Prices fell yesterday amid increased selling. but action was light ahead of today's sale of $1.1 billion New York Power Authority bonds.
Last week's summer sluggishness persisted yesterday, leaving an indecisive market to wait for the results of new deals for a hint of near-term price movement.
But municipals headed about 1/8 point lower after bid-wanted lists totaling about $300 million were put up for sale, traders said.
The selling did not represent broad-based weakness, they noted, but took the previously firm bid for bonds right out of the marketplace.
By session's end, dollar bond prices were quoted unchanged to down 1/2 on average, and as much as 3/8 point lower on the day, making for a mixed outlook. High-grades were quoted unchanged on average.
Reflecting the weaker bid for secondary bonds, Morgan Stanley & Co. freed $492 million Michigan Building Authority revenue refunding bonds from syndicate restrictions and the bonds were bid lower.
In late action, the AMBAC 5.30s of 2016 were quoted at the original 5.45% net, less 3/8 point.
Debt futures prices suffered more than cash. The September municipal contract settled down 103.19. The MOB spread widened to negative 438 from negative 426 Friday.
Looking ahead, traders reported a heavier tone as the market braces for $5 billion of new deals expected to be priced this week. Looking further ahead to supply, The Bond Buyer's 30-day visible supply rose to $6.36 billion yesterday from $6.04 billion Friday.
New York Power Deal
Dominating the week's new issue slate is $1.1 billion New York Power Authority bonds, expected to be sold today by a syndicate led by PaineWebber Inc.
Market players said yesterday they expected the offering to be well received by investors, despite a rating downgrade of the authority's outstanding debt on Friday. Standard & Poor's Corp. downgraded the power authority's $2.2 billion of outstanding parity bonds to AA-minus from AA with a negative outlook.
Standard & Poor's said the move reflected the increased competitive pressure, particularly in the wholesale market, exacerbated by the power authority's trouble nuclear operations.
Meanwhile, Standard & Poor's assigned an AA-minus rating to today's offering.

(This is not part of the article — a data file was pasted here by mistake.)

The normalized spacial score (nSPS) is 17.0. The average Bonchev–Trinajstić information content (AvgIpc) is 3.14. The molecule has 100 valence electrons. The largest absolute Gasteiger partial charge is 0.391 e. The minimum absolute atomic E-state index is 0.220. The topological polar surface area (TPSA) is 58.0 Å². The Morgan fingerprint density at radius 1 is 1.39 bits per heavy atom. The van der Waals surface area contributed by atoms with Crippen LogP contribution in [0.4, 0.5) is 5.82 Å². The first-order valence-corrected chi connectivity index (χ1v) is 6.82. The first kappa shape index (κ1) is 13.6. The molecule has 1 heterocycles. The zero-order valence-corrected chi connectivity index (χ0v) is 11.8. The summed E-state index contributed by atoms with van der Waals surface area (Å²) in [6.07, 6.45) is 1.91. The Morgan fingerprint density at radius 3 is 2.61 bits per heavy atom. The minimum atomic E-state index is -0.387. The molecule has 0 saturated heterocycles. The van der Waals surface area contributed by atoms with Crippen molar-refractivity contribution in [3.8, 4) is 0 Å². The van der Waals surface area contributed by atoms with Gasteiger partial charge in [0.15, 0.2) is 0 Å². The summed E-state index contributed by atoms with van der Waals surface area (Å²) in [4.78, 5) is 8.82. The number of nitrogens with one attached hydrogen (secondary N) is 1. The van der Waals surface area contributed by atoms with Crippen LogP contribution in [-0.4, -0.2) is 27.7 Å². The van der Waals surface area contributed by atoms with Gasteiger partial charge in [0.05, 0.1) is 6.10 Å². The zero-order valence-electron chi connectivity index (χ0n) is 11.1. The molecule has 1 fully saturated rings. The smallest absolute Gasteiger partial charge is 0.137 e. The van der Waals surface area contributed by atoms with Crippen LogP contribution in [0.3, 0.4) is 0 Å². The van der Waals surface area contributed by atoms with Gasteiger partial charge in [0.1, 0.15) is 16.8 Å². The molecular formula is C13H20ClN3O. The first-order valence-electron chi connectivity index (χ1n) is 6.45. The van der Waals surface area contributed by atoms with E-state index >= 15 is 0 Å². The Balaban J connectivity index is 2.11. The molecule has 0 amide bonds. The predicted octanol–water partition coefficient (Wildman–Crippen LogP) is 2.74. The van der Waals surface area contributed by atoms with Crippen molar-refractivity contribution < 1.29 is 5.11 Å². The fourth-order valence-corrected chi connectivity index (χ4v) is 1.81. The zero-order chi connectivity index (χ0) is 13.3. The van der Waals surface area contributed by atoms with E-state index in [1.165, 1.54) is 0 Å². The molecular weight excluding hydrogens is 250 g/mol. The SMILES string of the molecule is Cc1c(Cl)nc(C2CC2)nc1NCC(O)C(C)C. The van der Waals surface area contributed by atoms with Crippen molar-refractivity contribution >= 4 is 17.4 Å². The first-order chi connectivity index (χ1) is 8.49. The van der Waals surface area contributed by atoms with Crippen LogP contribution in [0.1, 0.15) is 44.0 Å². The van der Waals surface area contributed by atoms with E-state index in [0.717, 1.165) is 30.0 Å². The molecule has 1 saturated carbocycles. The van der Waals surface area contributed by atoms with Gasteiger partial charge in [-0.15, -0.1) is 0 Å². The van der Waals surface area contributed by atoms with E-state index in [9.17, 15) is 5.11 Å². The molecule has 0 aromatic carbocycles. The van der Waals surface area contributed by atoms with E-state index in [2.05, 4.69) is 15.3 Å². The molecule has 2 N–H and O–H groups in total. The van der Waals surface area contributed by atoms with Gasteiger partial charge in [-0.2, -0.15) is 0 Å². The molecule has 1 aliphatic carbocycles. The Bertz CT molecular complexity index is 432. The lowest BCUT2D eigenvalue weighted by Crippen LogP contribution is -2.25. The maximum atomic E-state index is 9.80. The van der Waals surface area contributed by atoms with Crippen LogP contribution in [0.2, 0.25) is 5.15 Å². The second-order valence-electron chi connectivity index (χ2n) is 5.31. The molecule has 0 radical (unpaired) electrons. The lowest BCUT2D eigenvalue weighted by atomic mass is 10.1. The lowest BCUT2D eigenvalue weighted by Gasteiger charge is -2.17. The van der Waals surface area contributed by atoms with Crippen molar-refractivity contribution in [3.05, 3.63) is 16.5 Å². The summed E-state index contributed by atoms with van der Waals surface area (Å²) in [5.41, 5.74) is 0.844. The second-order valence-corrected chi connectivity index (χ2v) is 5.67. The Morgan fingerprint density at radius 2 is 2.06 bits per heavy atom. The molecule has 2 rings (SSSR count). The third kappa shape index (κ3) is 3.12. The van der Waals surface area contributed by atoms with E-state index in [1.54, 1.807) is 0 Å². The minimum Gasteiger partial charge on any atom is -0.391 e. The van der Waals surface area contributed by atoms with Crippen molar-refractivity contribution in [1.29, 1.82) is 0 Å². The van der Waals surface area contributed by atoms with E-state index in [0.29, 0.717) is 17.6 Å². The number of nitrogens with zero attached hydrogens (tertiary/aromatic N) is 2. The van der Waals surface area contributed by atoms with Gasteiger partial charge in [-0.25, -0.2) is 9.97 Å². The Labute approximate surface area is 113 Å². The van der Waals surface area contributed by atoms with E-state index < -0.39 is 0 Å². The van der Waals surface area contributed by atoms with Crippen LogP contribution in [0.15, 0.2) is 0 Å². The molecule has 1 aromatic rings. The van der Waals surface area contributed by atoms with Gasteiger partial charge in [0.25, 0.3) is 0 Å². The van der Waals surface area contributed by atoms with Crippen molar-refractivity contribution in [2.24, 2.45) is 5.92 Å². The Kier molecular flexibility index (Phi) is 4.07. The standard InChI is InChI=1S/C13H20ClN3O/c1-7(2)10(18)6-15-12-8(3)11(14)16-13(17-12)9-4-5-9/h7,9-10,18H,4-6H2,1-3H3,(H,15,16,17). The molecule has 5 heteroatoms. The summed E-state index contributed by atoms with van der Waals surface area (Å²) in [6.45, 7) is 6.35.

Dealers said yesterday that buyers would not be thwarted by the ratings action because the power authority is of above-average quality for New York paper, which is also in short supply.
But, they added, the offering is a sizable one, and therefore subject to some uncertainty.
Market sources said yesterday serial bonds might range in yield from 3.50% in 1996 to 5.25% in 2010, while term bonds in 2013 could be priced with a coupon of 5% to yield 5.32% and bonds in 2018 could be priced as 5 1/4s to yield 5.40% or as 5s to yield 5.37%. depending upon market conditions.
In New York yesterday, in late trading in the secondary market, traders said that a block of Triborough Bridge and Tunnel Authority 5s of 2012, which are rated lower than power bonds, traded through a 5.34%. That level suggests consensus price levels are cheap to the secondary market, although market players noted that action has been thin in the New York market recently.
One portfolio manager said yesterday that he expected the New York power bonds to perform well and that the cheap consensus price talk would lure the widest variety of buyers to the table. He added that term bond yields would probably be lowered by at least five basis points at a repricing.
Trading was active for the players involved yesterday, as they bid on a myriad of bonds up for sale from the Street and customers.
Secondary supply was on the increase all last week, thanks to a lack of conviction in the marketplace, but declined somewhat from Friday. The Blue List of dealer inventory fell $56.6 million, to $1.62 billion yesterday.
In secondary dollar bond trading, prices were mixed on the day, traders said.
In late action, Cook County GO 5 3/8s of 2018 were quoted at 5.58% bid; Charlotte AMT AMBAC COP 51/4s of 2020 were quoted at 5.49% bid, 5.45% offered; and Philadelphia Water MBIA 5 1/4s of 2023 were quoted at 5.52% bid, 5.48% offered.
In short-term note trading, yields were unchanged to five basis points higher, traders said.
In late action, California Rans were quoted at 2.83% bid, 2.80% offered and New York State notes were quoted at 2.55% bid, 2.50% offered.